Published on November 23rd, 2016 | by David Morales


Kadhja Bonet Rereleases Her LP ‘The Visitor’

Kadhja Bonet is a singer and songwriter, reminiscent of a classical era. Her LP “The Visitor” has a sound that is badly missed and yet possess a new and modern style. Her orchestrated jazz with psychedelic undertones is cinematic and endures a larger than life appeal. Not only does Kadhja Bonet have a beautiful voice, but she plays the violin and viola as well as the flute and guitar. She framed and composed every note of “The Visitor” and now she tells The Hype magazine how she managed the production of her LP.

“The production is the song to me. The arrangement is as much as part of the song as the lyrics and melody or the chords”. – Kadhja Bonet

Fat Possum Records and Fresh Selects has come together to rerelease “The Visitor”. With a collaboration of musicians including Te’amir Yohannes Sweeney on drums, as well as Low Leaf, Peter Dyer, Randal Fisher, and Itai Shapira for harp, synth, flute, and bass, Bonet plays half of the instruments herself. The well balanced and modern sound of “The Visitor” leaves her listeners with a classic vibe. Now The Hype magazine hones in, is intrigued and proudly introduces a new and upcoming star in the industry.

How did you come to develop your sound?

I think you try to do you as much as you can and try to peel back layers of what’s not you. It comes from years of writing, defining, examining, discarding and learning from every song. In moving on, I try to keep a few new key things in mind.

Your music is genre defying. Is that intention?

It is intentionally, unintentional. I mean, I do not want to strictly subscribe to a genre, but at the same time, I do not think it does any artist any good to set limitations on what their sound could or couldn’t be. That means, if one song accidentally falls in a genre and is very clearly soul, I’m not going to be like – oh I can’t use this song – it just depends on if I’m feeling it or not. I want to keep myself free to evolve.

You released two singles off your LP “The Visitor” titled Honeycomb and Nobody Other. What can you tell me about them?

The whole LP was released a year ago. When I partnered with Fat Possum and Fresh Selects, they wanted to rerelease the project. So I came together with a couple of bonus tracks and Nobody Other was one of those bonus tracks. Nobody Other was one of the first songs that I ever wrote! I think because it was one of the first songs I ever wrote, I had a lot of hesitation about sharing it. I felt too venerable. I sort of assumed that it wasn’t good enough to share. It was also one of those songs that my friends kept asking me to play. So I thought, if people keep wanting me to play this song, there must be something about it that is resonating. So I thought it would be a good fit for a bonus track. Honeycomb was a song that evolves from a real life experience with a friend that I just needed to put into words.

That bassline is incredible! Did you write it?

Yeah, I did actually! For a lot of my songs, I demo everything out. I’m not a bass player, so a lot of times what I’ll do is demo certain basslines out on the guitar and eventually transfer them to whoever ends up playing bass. So for Honeycomb, the bassline was a big part of the song.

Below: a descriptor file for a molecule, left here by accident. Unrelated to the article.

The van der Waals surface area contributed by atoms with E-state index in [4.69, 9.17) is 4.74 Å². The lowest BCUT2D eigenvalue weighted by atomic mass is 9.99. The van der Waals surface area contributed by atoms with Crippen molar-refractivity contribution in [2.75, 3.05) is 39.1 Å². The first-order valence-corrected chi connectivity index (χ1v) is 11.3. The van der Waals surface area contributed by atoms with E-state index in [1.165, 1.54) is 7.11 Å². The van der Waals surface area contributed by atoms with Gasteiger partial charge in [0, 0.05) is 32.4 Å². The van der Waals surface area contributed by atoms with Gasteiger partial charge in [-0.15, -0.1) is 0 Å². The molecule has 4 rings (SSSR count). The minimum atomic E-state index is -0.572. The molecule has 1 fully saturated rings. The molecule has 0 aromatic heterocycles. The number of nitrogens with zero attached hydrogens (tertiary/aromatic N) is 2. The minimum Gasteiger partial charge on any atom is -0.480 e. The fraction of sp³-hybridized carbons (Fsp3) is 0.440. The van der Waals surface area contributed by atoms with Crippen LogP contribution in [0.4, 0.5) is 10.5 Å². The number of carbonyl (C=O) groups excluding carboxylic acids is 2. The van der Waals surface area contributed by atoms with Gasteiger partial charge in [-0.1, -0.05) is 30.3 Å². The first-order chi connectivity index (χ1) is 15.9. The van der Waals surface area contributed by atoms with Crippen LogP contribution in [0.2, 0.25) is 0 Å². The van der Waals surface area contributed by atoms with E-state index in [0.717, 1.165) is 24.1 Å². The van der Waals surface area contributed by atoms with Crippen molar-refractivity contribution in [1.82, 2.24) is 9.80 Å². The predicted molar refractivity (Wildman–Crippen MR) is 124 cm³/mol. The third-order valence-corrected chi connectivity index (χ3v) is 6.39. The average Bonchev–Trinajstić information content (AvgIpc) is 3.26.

Not only did you write all the songs but you also produced and mastered the entire LP. What can you tell me about the process?  

When I first started singing some of the songs and started writing, I began working with a couple producers. At the time, I was too new to being an artist. I don’t think I knew how to produce, so I started to work with these producers and it never worked out. They just didn’t get what I was trying to do. So at a certain point, I was just l like — I have to express this the way I see it and hear it, otherwise I’m just never going to be happy with it. I started making my demos more intricate. At a certain point, they weren’t really demos anymore. They were just the tracks. I started to realize that I had a lot more to offer than I was giving myself credit for. Now I can’t imagine turning over a song to another producer. The production is the song to me. The arrangement is as much as part of the song as the lyrics and melody or the chords. That is what makes performing at this level so hard, because a lot of times I perform more singer/song writer stuff. It’s just like voice and guitar.          

What’s next for you?

I’m constantly trying to improve my production and engineering skills and my musical abilities. I just have a bunch of music to get out. I have a lot of music that I can’t wait to share so that I can perform it. I appreciate my fans. At the remedial level that I’m in, it goes a long way in getting me through all the struggles of being an artist day to day. The support really helps me!

Photographer: Sinziana Velicescu


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About the Author

is the Executive Editor of The Hype magazine. A graduate of Eastern Michigan University, David has a background as an artist manager, writer, blogger, drummer, and in the human services industry. He is passionate about helping others, learning and has a deep empathy for the creative process. You can follow his social media @dcypherstudios

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